We treat the fraction of animals with zero fec as having a binomial distribution. Then, 𝐿=1.96 𝑝𝑞 𝑛 , where p and q are the proportion of animals with zero and greater than zero counts, respectively. Rearranging, we obtain: 𝑛= 1.96 2 𝑝𝑞 𝐿 2 . Note that p, q and L may be expressed as a proportion or as a percentage, but when performing calculations, the same unit must be used for p, q and L.

4. Results from a few examples

4.1 Estimating mean fec

Our experimental records of fec show that the standard deviation is always of similar magnitude as the mean, and often somewhat greater (~10 to 20%). This is consistent with the mean and standard deviation values reported by Goldberg and others^{13} for 8 to 12-month-old sheep. Hence, the mean and standard deviation values of fec chosen in Table 1.

When the desired confidence interval for the estimate of mean fec is 10% of the population mean value, the required number of animals to be sampled is prohibitively high. It is only when the confidence interval is 80% of the population mean value that the necessary number of animals to be sampled is near the number sampled in practice (20). A sample of 20 animals implies a confidence interval of 96% of the population mean.

4.2 Estimating the fraction of animals with fec equal to zero

There are reports indicating that a large fraction of internal parasites in a flock may reside in a relatively small fraction of the animals^{3}. This may be the reason why in the implementation of internal parasite control programs there is sometimes a requirement that the fraction of animals with fec equal to zero should not exceed 0.10, recorded with a precision of 100. The fraction of animals with fec equal to zero is calculated from the same sample used to estimate mean fec.

Our experimental records show that for mean fecs of 1000, 750 and 500, the corresponding fraction of animals with a fec of zero is around 0.05, 0.10 and 0.15, respectively. The values chosen in Table 2 to calculate the necessary number of animals to be sampled are consistent with this experience.

When the confidence interval with which we wish to estimate the fraction of animals with a zero fec is 10% of the population mean value, the necessary number of animals to be sampled is extraordinarily high. It is only when the confidence interval is 80% of the mean and the fraction of animals with a zero fec is 0.15, that the necessary number of animals to be sampled nears something that may be practicable. Note, however, that even in that case, the number is seven times greater than what the guidelines state. The recommended number (20 animals sampled) implies a confidence interval more than twice as large as the population mean. The recommended practice is questionable. The results in Table 2 show that it is not possible to adequately estimate the fraction of animals with a zero fec from a sample of animals smaller than 100.

5. Discussion and conclusions

In the calculations leading to the results presented in Tables 1 and 2 we ignored the correction for small populations mentioned by Snedecor and Cochran^{11}. These authors recommend making the correction when the fraction of sampled animals is greater than 10% of the total. In such cases the value of n should be corrected as follows: 𝑛 𝑐 = 𝑛 1+𝛷 , where n_{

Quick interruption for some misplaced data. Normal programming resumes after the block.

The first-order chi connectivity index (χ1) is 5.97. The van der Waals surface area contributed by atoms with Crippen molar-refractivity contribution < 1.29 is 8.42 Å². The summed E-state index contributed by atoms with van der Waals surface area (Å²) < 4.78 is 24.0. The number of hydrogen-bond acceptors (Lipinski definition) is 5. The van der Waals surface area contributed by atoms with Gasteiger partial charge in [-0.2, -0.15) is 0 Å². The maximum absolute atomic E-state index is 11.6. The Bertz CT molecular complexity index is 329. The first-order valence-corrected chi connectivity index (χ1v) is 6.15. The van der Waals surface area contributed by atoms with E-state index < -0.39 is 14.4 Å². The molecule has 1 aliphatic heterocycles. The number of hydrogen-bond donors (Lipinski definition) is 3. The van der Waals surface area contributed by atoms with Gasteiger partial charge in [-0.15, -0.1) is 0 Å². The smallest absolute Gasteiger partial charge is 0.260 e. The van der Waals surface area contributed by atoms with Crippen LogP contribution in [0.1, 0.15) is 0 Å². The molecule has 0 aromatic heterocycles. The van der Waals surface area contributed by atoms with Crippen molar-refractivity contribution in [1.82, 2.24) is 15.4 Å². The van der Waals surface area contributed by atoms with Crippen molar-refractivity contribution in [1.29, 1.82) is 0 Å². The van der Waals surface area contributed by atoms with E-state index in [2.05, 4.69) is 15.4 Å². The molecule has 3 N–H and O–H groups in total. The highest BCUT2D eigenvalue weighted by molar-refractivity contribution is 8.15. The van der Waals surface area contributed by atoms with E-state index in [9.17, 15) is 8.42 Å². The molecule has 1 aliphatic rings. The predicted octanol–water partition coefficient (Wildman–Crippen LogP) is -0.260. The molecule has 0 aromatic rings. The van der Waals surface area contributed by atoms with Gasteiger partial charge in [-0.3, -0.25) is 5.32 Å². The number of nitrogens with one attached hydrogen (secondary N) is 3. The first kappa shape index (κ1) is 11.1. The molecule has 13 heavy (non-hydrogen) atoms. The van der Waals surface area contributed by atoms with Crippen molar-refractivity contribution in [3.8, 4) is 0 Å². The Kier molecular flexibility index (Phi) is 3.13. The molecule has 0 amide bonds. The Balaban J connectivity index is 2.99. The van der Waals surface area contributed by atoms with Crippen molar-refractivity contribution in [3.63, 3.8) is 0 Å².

c
} is the number of animals to be sampled corrected for finite size, and Φ is the fraction sampled. Snedecor and Cochran^{11} indicate that when the sampled fraction is smaller than 10% the correction is unnecessary.

Table 1 shows that the necessary number of animals to be sampled, for a range of confidence intervals of 10 to 80% of the mean, is greater than the greatest number currently recommended of 20. The same result is obtained for different mean fecs because we assumed confidence intervals proportional to the mean. The calculations also assume that fec is normally distributed or approximately so. We know that, particularly in small populations, that assumption is unlikely to be satisfied. This would make the problem even more serious.

As an example, using round numbers, for the case in Table 1 where the necessary number of animals to be sampled is 116 animals, if the total number in the group was 232, the correction would result in n_{
c
} = 116 / (1 + 0.5) = 77,3 ~ 77, smaller than 116, but still much greater than the currently recommended sample size. If the most commonly encountered situations were defined, tables could be developed as a guide for populations in which the fraction sampled was greater than 10% of the total.

Table 2 shows that the necessary number of animals to be sampled to estimate the fraction with a zero fec is very high, even if we assume a fraction 0.15 have that value. This indicates that a sample of 20 or fewer animals is far from satisfactory. Even in the most favourable case (p = 0.15 and a confidence interval of 80% of the population mean) the necessary number of animals to be sampled is almost seven times greater than 20, the maximum number currently recommended.

Jointly considered, Tables 1 and 2 show that the current guidelines regarding number of animals to be sampled for fec suggest a number much smaller than that emerging from the present statistical study. Internal parasites in sheep have been mainly controlled by treatment with anthelmintics. This strategy has not been entirely successful. Among other problems, the parasites have developed resistance to some chemical groups, making treatments less effective, or in extreme cases, totally ineffective. At best, decisions about when to drench are made on the basis of fec performed in a sample of 10 to 20 animals. This sample size is well below the recommendations emerging from our statistical study of the problem. It is difficult to avoid the conclusion that the inappropriate (much smaller than required) sample size on which decisions about when to drench are made is at least partly responsible for the failure to control internal parasites in grazing sheep. Given the insufficient sample size currently used, we recommend that guidelines should be revised and that, based on statistical criteria, they should be reformulated.